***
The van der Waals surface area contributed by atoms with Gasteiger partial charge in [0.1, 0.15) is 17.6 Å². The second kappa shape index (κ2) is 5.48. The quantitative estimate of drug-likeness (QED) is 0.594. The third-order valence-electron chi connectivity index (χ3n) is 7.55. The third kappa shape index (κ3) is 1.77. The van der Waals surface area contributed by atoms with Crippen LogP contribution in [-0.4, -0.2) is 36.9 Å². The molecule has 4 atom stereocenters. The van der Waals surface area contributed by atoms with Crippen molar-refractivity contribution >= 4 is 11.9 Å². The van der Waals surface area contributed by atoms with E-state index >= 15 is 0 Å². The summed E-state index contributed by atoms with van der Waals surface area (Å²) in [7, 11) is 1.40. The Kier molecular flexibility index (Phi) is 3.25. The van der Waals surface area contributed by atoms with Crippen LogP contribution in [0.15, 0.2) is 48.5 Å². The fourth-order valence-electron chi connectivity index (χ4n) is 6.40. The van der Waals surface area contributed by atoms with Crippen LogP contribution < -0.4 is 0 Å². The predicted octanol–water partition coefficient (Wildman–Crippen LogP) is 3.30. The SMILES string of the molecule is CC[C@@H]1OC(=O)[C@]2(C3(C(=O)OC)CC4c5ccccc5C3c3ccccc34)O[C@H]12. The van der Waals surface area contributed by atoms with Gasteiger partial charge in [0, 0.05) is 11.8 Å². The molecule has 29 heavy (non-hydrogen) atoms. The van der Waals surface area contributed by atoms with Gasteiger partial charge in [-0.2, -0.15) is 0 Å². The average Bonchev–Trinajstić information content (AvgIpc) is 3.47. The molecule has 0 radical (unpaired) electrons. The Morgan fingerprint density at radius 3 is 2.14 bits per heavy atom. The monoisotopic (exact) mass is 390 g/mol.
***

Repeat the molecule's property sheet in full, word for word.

The van der Waals surface area contributed by atoms with Gasteiger partial charge in [0.1, 0.15) is 17.6 Å². The second kappa shape index (κ2) is 5.48. The quantitative estimate of drug-likeness (QED) is 0.594. The third-order valence-electron chi connectivity index (χ3n) is 7.55. The third kappa shape index (κ3) is 1.77. The van der Waals surface area contributed by atoms with Crippen LogP contribution in [-0.4, -0.2) is 36.9 Å². The molecule has 4 atom stereocenters. The van der Waals surface area contributed by atoms with Crippen molar-refractivity contribution >= 4 is 11.9 Å². The van der Waals surface area contributed by atoms with E-state index >= 15 is 0 Å². The summed E-state index contributed by atoms with van der Waals surface area (Å²) in [7, 11) is 1.40. The Kier molecular flexibility index (Phi) is 3.25. The van der Waals surface area contributed by atoms with Crippen LogP contribution in [0.15, 0.2) is 48.5 Å². The fourth-order valence-electron chi connectivity index (χ4n) is 6.40. The van der Waals surface area contributed by atoms with Crippen LogP contribution < -0.4 is 0 Å². The predicted octanol–water partition coefficient (Wildman–Crippen LogP) is 3.30. The SMILES string of the molecule is CC[C@@H]1OC(=O)[C@]2(C3(C(=O)OC)CC4c5ccccc5C3c3ccccc34)O[C@H]12. The van der Waals surface area contributed by atoms with Gasteiger partial charge in [0, 0.05) is 11.8 Å². The molecule has 29 heavy (non-hydrogen) atoms. The van der Waals surface area contributed by atoms with Gasteiger partial charge in [-0.2, -0.15) is 0 Å². The average Bonchev–Trinajstić information content (AvgIpc) is 3.47. The molecule has 0 radical (unpaired) electrons. The Morgan fingerprint density at radius 3 is 2.14 bits per heavy atom. The monoisotopic (exact) mass is 390 g/mol.